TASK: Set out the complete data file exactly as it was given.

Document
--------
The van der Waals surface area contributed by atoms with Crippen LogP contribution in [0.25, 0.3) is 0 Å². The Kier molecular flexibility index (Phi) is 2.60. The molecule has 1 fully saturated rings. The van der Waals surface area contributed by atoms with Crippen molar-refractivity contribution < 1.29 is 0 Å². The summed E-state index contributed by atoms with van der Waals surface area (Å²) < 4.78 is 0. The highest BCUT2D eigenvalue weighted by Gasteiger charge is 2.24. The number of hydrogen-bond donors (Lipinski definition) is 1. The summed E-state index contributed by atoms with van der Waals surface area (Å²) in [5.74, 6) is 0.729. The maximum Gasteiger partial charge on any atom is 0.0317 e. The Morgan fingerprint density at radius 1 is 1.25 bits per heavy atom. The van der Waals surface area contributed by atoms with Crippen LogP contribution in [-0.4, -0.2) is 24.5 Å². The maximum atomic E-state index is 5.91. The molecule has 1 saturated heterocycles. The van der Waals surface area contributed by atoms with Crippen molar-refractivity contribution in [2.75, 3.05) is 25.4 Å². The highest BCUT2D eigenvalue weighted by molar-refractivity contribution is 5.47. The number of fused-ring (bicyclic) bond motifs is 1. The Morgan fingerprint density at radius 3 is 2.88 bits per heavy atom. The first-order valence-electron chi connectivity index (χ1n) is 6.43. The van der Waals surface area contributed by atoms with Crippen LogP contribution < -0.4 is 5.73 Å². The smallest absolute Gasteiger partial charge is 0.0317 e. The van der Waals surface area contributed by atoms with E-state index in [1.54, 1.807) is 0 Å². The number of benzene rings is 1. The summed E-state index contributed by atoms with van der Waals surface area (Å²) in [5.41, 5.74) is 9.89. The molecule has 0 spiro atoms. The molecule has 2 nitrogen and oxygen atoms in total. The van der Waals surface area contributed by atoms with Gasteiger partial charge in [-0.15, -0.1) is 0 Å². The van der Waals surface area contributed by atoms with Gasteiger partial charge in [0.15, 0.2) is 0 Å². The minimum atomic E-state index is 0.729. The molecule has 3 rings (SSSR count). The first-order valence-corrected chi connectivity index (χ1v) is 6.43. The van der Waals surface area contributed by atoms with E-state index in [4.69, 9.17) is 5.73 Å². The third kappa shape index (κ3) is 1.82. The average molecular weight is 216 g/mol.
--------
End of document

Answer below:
The van der Waals surface area contributed by atoms with Crippen LogP contribution in [0.25, 0.3) is 0 Å². The Kier molecular flexibility index (Phi) is 2.60. The molecule has 1 fully saturated rings. The van der Waals surface area contributed by atoms with Crippen molar-refractivity contribution < 1.29 is 0 Å². The summed E-state index contributed by atoms with van der Waals surface area (Å²) < 4.78 is 0. The highest BCUT2D eigenvalue weighted by Gasteiger charge is 2.24. The number of hydrogen-bond donors (Lipinski definition) is 1. The summed E-state index contributed by atoms with van der Waals surface area (Å²) in [5.74, 6) is 0.729. The maximum Gasteiger partial charge on any atom is 0.0317 e. The Morgan fingerprint density at radius 1 is 1.25 bits per heavy atom. The van der Waals surface area contributed by atoms with Crippen LogP contribution in [-0.4, -0.2) is 24.5 Å². The maximum atomic E-state index is 5.91. The molecule has 1 saturated heterocycles. The van der Waals surface area contributed by atoms with Crippen molar-refractivity contribution in [2.75, 3.05) is 25.4 Å². The highest BCUT2D eigenvalue weighted by molar-refractivity contribution is 5.47. The number of fused-ring (bicyclic) bond motifs is 1. The Morgan fingerprint density at radius 3 is 2.88 bits per heavy atom. The first-order valence-electron chi connectivity index (χ1n) is 6.43. The van der Waals surface area contributed by atoms with Crippen LogP contribution < -0.4 is 5.73 Å². The smallest absolute Gasteiger partial charge is 0.0317 e. The van der Waals surface area contributed by atoms with E-state index in [1.54, 1.807) is 0 Å². The number of benzene rings is 1. The summed E-state index contributed by atoms with van der Waals surface area (Å²) in [5.41, 5.74) is 9.89. The molecule has 0 spiro atoms. The molecule has 2 nitrogen and oxygen atoms in total. The van der Waals surface area contributed by atoms with Gasteiger partial charge in [-0.15, -0.1) is 0 Å². The van der Waals surface area contributed by atoms with Gasteiger partial charge in [0.15, 0.2) is 0 Å². The minimum atomic E-state index is 0.729. The molecule has 3 rings (SSSR count). The first-order valence-corrected chi connectivity index (χ1v) is 6.43. The van der Waals surface area contributed by atoms with E-state index in [4.69, 9.17) is 5.73 Å². The third kappa shape index (κ3) is 1.82. The average molecular weight is 216 g/mol.